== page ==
During American’s third quarter earnings call they emphasized that they would begin aggressively upselling customers after purchase. The model here is Delta. After you buy a ticket they still have the opportunity to market seats to you and upgrades, and even sell miles. Why stop after you’ve made your purchase, or wait until you check in?
During Delta’s earnings call they charted their path to more upsells: allowing customers to pay with miles wherever they are trying to sell something for cash.
No other airline does more to treat their miles as a hyperinflated currency, where a lot of miles buy exactly what you’d get for cash (like basic economy).
Delta’s CEO told analysts to expect miles to be worth a penny, “if your company buys you a coach ticket and you want to sit in the Premium Select cabin, we’ll have an offer for you that would be 17,000 miles for you or it’s a $170 in cash.”
Just like with their explanation for basic economy awards, the reason they’re doing this is because “you asked” for miles to be worth so little. And miles are actually more valuable even as the value per mile falls because you can use those miles in more ways. According to Delta’s Senior Vice President who oversees SkyMiles,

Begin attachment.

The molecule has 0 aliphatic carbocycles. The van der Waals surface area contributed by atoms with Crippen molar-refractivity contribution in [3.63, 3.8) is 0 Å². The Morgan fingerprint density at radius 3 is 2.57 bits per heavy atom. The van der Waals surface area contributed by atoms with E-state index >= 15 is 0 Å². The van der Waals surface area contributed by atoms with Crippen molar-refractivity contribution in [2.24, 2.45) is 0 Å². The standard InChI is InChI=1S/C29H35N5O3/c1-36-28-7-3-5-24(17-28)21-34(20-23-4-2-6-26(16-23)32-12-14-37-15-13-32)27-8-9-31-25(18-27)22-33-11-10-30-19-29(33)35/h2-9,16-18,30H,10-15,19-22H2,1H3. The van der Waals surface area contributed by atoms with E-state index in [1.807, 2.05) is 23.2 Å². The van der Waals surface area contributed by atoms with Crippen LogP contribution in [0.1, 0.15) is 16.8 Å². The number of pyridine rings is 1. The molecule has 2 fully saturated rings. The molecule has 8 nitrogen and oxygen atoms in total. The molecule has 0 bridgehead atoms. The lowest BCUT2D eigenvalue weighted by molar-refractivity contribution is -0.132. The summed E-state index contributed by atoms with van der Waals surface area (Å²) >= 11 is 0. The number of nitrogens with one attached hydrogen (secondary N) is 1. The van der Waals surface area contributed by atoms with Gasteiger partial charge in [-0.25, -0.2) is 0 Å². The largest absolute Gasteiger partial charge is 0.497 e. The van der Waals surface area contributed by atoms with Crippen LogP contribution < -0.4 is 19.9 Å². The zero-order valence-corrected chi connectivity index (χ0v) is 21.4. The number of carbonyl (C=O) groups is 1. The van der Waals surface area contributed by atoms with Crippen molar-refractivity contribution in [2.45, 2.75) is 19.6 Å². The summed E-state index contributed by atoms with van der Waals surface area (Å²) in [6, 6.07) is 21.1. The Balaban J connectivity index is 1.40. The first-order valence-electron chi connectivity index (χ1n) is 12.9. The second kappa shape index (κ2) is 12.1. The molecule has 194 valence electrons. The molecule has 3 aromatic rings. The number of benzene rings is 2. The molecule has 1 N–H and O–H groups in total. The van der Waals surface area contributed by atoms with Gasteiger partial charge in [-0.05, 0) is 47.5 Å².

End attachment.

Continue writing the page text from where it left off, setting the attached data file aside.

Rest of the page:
Whether you’re just starting to build your SkyMiles account, or you’ve been collecting miles for years, Delta is making all of our Members’ miles more valuable by offering more ways to use them for Delta purchases, big and small..Our ultimate goal is for SkyMiles Members to have the choice to use miles anywhere they can use cash with Delta, and to be able to make those transactions available in digital channels.
There are two major implications to this. First, Delta will sell incrementally more upgrades. That will make complimentary elite upgrades and confirmed upgrades more difficult to get, as some of the seats that would have gone to those will be sold to other customers spending miles instead.
Second Delta’s mileage upgrade awards are already crazy expensive. We’ll see whether post-purchase mileage upgrades will ultimately replace Delta’s hidden mileage upgrade award chart — whether mileage upgrades will always be simply priced based on fare.